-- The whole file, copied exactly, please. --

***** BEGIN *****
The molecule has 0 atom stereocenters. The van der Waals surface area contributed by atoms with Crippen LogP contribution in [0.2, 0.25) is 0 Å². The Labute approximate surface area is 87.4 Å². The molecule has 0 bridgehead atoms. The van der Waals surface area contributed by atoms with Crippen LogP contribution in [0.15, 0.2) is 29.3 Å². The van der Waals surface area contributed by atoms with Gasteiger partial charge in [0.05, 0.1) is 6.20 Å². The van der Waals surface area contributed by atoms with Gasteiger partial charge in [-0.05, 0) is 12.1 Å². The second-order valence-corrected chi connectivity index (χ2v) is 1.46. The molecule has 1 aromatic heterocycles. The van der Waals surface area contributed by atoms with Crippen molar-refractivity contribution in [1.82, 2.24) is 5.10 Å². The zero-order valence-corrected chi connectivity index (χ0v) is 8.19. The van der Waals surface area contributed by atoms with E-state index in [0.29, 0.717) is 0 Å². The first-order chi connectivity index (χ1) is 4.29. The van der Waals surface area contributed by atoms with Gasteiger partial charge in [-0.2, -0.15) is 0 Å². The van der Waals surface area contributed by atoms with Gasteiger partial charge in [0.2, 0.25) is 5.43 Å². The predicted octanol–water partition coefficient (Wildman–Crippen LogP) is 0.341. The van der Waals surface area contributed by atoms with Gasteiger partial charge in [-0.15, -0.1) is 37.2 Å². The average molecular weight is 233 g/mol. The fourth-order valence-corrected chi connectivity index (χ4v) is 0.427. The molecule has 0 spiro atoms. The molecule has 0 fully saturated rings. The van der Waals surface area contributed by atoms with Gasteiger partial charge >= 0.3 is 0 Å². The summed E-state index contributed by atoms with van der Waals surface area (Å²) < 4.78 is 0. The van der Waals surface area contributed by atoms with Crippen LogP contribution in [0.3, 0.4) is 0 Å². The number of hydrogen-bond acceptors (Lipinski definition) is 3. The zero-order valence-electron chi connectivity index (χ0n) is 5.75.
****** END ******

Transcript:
The molecule has 0 atom stereocenters. The van der Waals surface area contributed by atoms with Crippen LogP contribution in [0.2, 0.25) is 0 Å². The Labute approximate surface area is 87.4 Å². The molecule has 0 bridgehead atoms. The van der Waals surface area contributed by atoms with Crippen LogP contribution in [0.15, 0.2) is 29.3 Å². The van der Waals surface area contributed by atoms with Gasteiger partial charge in [0.05, 0.1) is 6.20 Å². The van der Waals surface area contributed by atoms with Gasteiger partial charge in [-0.05, 0) is 12.1 Å². The second-order valence-corrected chi connectivity index (χ2v) is 1.46. The molecule has 1 aromatic heterocycles. The van der Waals surface area contributed by atoms with Crippen molar-refractivity contribution in [1.82, 2.24) is 5.10 Å². The zero-order valence-corrected chi connectivity index (χ0v) is 8.19. The van der Waals surface area contributed by atoms with E-state index in [0.29, 0.717) is 0 Å². The first-order chi connectivity index (χ1) is 4.29. The van der Waals surface area contributed by atoms with Gasteiger partial charge in [-0.2, -0.15) is 0 Å². The van der Waals surface area contributed by atoms with Gasteiger partial charge in [0.2, 0.25) is 5.43 Å². The predicted octanol–water partition coefficient (Wildman–Crippen LogP) is 0.341. The van der Waals surface area contributed by atoms with Gasteiger partial charge in [-0.15, -0.1) is 37.2 Å². The average molecular weight is 233 g/mol. The fourth-order valence-corrected chi connectivity index (χ4v) is 0.427. The molecule has 0 spiro atoms. The molecule has 0 fully saturated rings. The van der Waals surface area contributed by atoms with Gasteiger partial charge >= 0.3 is 0 Å². The summed E-state index contributed by atoms with van der Waals surface area (Å²) < 4.78 is 0. The van der Waals surface area contributed by atoms with Crippen LogP contribution in [0.3, 0.4) is 0 Å². The number of hydrogen-bond acceptors (Lipinski definition) is 3. The zero-order valence-electron chi connectivity index (χ0n) is 5.75.